Greet or Ignore that Passing Stranger?


I live in a mostly friendly suburban town, where people often greet or at least acknowledge another person when walking past them on the street. But the other day Jim and I were walking in the neighborhood when we reached a corner at the same time as a couple coming from the other direction. They were in conversation; so were we. Jim said hi. I waved. They completely ignored our presence even though we passed within feet of each other.

It struck me as strange. The four of us were the only people in sight, yet the couple acted as if we weren’t even there. It got me thinking whether there are any etiquette guidelines for this kind of situation.

I asked ChatGTP. Answer: it depends. “In more rural or suburban areas, people might be more inclined to greet each other, while in busy urban areas, individuals may be less likely to engage in spontaneous greetings.”

Fair enough. If you start greeting every person you passed in New York City you wouldn’t have any time for your own thoughts or a conversation you might be having with a companion. And who wants to constantly interrupt or be interrupted just to greet strangers? But I noticed even in New Haven, near Yale, where people walk the streets but the streets aren’t crowded, nobody says hello to anyone else. It’s just “walk on by.”

People from the South are known for having good manners. This is what Southern Living had to say:

“If you’re walking past just one other stranger, on the street or otherwise, it is always polite to extend a wave and smile at the very least. However, when passing a group, there’s no longer any obligation.”

Southern Living

That seems like reasonable advice.

Then I read a post by ‘Anonymous’ (that poster is everywhere!) on Quora who wrote:

Why are Americans so friendly to people they pass by on the street? They look you in the eyes and say, “Good Morning,” or “Hello” as they walk past. What do they want? Why do they do this? It’s very off-putting.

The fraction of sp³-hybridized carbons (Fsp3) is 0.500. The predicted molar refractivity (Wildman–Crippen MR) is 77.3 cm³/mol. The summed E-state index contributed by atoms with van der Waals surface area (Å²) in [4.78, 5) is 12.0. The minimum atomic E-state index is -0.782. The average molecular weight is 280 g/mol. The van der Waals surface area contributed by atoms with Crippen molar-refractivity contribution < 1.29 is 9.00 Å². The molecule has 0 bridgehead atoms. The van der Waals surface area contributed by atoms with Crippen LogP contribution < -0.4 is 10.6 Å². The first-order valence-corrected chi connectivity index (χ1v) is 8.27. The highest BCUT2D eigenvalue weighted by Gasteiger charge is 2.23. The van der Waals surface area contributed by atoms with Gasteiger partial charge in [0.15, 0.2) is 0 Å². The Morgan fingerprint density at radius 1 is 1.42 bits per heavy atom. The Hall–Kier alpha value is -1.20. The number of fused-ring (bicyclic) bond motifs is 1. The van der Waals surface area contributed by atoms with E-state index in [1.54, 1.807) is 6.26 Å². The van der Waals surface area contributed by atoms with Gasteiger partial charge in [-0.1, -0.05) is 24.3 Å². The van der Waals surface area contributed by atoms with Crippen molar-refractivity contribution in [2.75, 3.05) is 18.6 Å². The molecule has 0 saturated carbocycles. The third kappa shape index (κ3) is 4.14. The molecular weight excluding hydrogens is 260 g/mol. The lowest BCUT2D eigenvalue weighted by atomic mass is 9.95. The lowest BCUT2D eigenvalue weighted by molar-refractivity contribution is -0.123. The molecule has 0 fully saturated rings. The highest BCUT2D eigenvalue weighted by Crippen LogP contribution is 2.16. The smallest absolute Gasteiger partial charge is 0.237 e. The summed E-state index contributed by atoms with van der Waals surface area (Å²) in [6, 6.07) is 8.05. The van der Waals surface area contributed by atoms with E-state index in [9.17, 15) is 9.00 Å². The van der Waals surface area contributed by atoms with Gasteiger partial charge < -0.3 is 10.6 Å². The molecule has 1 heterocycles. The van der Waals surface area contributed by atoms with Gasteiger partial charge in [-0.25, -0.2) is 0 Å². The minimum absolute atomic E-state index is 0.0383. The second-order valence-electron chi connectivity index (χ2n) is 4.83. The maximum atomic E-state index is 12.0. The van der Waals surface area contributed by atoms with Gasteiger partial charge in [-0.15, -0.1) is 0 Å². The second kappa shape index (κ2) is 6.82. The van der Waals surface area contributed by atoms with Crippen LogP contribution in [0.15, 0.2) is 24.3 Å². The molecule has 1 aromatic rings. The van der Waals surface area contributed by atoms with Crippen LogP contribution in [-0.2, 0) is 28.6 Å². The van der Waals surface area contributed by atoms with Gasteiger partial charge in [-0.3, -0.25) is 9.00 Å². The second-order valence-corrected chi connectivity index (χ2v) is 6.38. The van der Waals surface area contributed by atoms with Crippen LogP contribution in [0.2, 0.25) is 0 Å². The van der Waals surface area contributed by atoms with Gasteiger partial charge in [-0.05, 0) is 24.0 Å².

Clearly, some people do not want to interact with other people on the street. It’s usually easy to tell if that’s the case. They have their earbuds in or are looking down or are talking on the phone. There is nothing wrong with that, and I respect anyone’s desire to be left alone. I’m the last person who’d want to intrude on anyone’s deep thoughts. At the same time, having to interact with others is a risk you take every time you step out the door.

I’ve decided to develop personal guidelines for how I interact with a stranger I pass on the street. The first thing I do is look for visual cues. I try to make eye contact with the other person, and if I do, or if they acknowledge my presence in any other way, I say hi or wave. If they act as if I’m not there, I say nothing, maybe I’ll give a subtle wave anyway.

So my guideline is: If you want to engage, I’ll engage. If you don’t, I’ll leave you alone. Just look me in the eye and tell me what you want.

By David Klein

David Klein

Published novelist, creative writer, journalist, avid reader, discriminating screen watcher.


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